useful to practical men, whether they wish to become rich
or to acquire the government. It is, of course, as a science,
founded upon individual psychology, but hitherto it has
employed rule-of-thumb methods which were based upon a
kind of intuitive common sense. Its importance has been
enormously increased by the growth of modern methods of
propaganda. Of these the most influential is what is called
"education." Religion plays a part, though a diminishing one;
the press, the cinema, and the radio play an increasing part.
What is essential in mass psychology is the art of per-
suasion. If you compare a speech of Hitler's with a speech of
(say) Edmund Burke, you will see what strides have been
made in the art since the eighteenth century. What went
wrong formerly was that people had read in books that man
is a rational animal, and framed their arguments on this
hypothesis. We now know that limelight and a brass band
do more to persuade than can be done by the most elegant
train of syllogisms. It may be hoped that in time anybody will
be able to persuade anybody of anything if he can catch
the patient young and is provided by the State with money
Social identity is the portion of an individual’s self-concept derived from perceived membership in a relevant social group. As originally formulated by social psychologists Henri Tajfel and John Turner in the 1970s and the 1980s, social identity theory introduced the concept of a social identity as a way in which to explain intergroup behaviour.
Social identity theory (SIT) is described as a theory that predicts certain intergroup behaviours on the basis of perceived group status differences, the perceived legitimacy and stability of those status differences, and the perceived ability to move from one group to another. This contrasts with occasions where the term “social identity theory” is used to refer to general theorizing about human social selves. Moreover, and although some researchers have treated it as such, social identity theory was never intended to be a general theory of social categorization. It was awareness of the limited scope of social identity theory that led John Turner and colleagues to develop a cousin theory in the form of self-categorization theory, which built on the insights of social identity theory to produce a more general account of self and group processes. The term social identity approach, or social identity perspective, is suggested for describing the joint contributions of both social identity theory and self-categorization theory. Social identity theory suggests that an organization (or any other group-membership) can change individual behaviors if it can modify their self-identity or part of their self-concept that derives from the knowledge of, and emotional attachment to the group.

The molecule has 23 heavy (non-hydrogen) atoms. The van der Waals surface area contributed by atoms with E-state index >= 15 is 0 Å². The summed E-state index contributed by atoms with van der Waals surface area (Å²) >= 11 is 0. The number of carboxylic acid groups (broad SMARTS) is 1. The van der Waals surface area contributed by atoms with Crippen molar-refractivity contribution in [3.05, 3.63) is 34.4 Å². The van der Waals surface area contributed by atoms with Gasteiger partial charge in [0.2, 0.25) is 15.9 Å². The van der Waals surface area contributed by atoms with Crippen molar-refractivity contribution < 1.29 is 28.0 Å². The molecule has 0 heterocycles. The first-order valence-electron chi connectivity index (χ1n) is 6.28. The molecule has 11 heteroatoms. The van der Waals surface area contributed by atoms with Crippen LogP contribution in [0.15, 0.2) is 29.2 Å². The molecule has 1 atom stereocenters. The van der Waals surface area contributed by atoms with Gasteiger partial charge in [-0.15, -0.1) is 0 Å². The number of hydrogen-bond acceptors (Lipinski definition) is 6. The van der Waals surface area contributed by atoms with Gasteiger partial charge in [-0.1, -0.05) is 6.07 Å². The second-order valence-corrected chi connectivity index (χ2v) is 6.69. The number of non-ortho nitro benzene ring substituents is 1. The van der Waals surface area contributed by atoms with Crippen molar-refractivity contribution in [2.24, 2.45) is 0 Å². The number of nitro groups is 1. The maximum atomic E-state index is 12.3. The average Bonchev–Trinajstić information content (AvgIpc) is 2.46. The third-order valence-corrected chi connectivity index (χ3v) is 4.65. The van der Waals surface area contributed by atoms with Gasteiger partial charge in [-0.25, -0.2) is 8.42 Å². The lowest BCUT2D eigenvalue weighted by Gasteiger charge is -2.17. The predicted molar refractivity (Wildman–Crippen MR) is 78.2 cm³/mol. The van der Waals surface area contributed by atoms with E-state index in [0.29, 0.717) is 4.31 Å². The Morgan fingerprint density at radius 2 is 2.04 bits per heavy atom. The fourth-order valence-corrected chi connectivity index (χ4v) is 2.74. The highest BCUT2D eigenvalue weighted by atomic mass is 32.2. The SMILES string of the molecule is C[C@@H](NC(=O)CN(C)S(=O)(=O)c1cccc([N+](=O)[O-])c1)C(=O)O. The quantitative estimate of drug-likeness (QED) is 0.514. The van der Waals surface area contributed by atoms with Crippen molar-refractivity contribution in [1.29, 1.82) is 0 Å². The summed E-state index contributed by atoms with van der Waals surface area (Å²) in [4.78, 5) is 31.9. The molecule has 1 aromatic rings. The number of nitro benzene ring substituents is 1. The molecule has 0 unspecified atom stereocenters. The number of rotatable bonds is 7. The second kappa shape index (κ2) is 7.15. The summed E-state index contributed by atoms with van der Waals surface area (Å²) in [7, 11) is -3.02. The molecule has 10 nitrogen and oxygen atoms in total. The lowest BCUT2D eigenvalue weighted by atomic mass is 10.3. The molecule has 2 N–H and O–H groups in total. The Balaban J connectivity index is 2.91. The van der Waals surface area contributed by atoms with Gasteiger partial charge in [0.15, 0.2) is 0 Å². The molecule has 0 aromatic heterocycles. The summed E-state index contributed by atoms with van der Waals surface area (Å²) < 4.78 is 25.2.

Music has significant effects on social identity. Already Aristotle and Plato argued that the “harmonics of music effect the harmony within society”. Today’s music industry (which is highly centralized) exerts powerful influences on society, especially on children and adolescents. The effects of today’s mainstream music on social identity are extremely worrisome (to say the least). The systematic (large scale) manipulation of social identities is an important tool of social engineering (cf. Adorno/Frankfurter school). Unfortunately there are almost no protective mechanisms in place which could prevent vulnerable populations from “weaponized music“. Music can be effectively utilized to destabilize society (via social identity) and it is thus a tool of psychological warfare, for instance, via systematic demoralization (violence, aggression, sexual promiscuity, ego-reinforcement, importance of money/materialistic thinking, etc.). Statistical research has demonstrated significant correlations between music and various detrimental behaviours (drug use, violence, promiscuity, etc.) and psychopathology. Music can be used to induce trance and manipulate basal unconscious processes. From a “mental hygiene” point of view the conclusion is clear: Be careful what enters your ears because it will effect your (unconscious) mind and your social identity (in analogy to the effects of unhealthy food intake and physical health). However, vice versa the flip-side holds also true: Music can be used to elevate the mind and foster moral and ethical behaviour (viz., harmony and virtues). However, this is clearly NOT happening.
Brown, R.. (2000). Social identity theory: past achievements, current problems and future challenges. European Journal of Social Psychology, 30(6), 745–778.
“This article presents a critical review of social identity theory[ its major contributions to the study of inter`roup relations are discussed focusin` on its powerful explanations of such phenomena as in`roup bias responses of subordinate `roups to their unequal status position and intra`roup homo`eneity and stereotypin`[ in addition its stimulative role for theoretical elaborations of the contact hypothesis as a strate`y for improvin` inter`roup attitudes is noted[ then _ve issues which have proved problematic for social identity theory are ident! i_ed] the relationship between `roup identi_cation and in`roup bias^ the self!esteem hypoth! esis^ positiveðne`ative asymmetry in inter`roup discrimination^ the effects of inter`roup similarity^ and the choice of identity strate`ies by low!status `roups[ in a third section a future research a`enda for the theory is sketched out with _ve lines of enquiry noted as bein` particularly promisin`] expandin` the concept of social identity^ predictin` comparison choice in inter`roup settin`s^ incorporatin` affect into the theory^ mana`in` social identities in multicultural settin`s^ and inte`ratin` implicit and explicit processes[ the article concludes with some remarks on the potential applications of social identity principles[”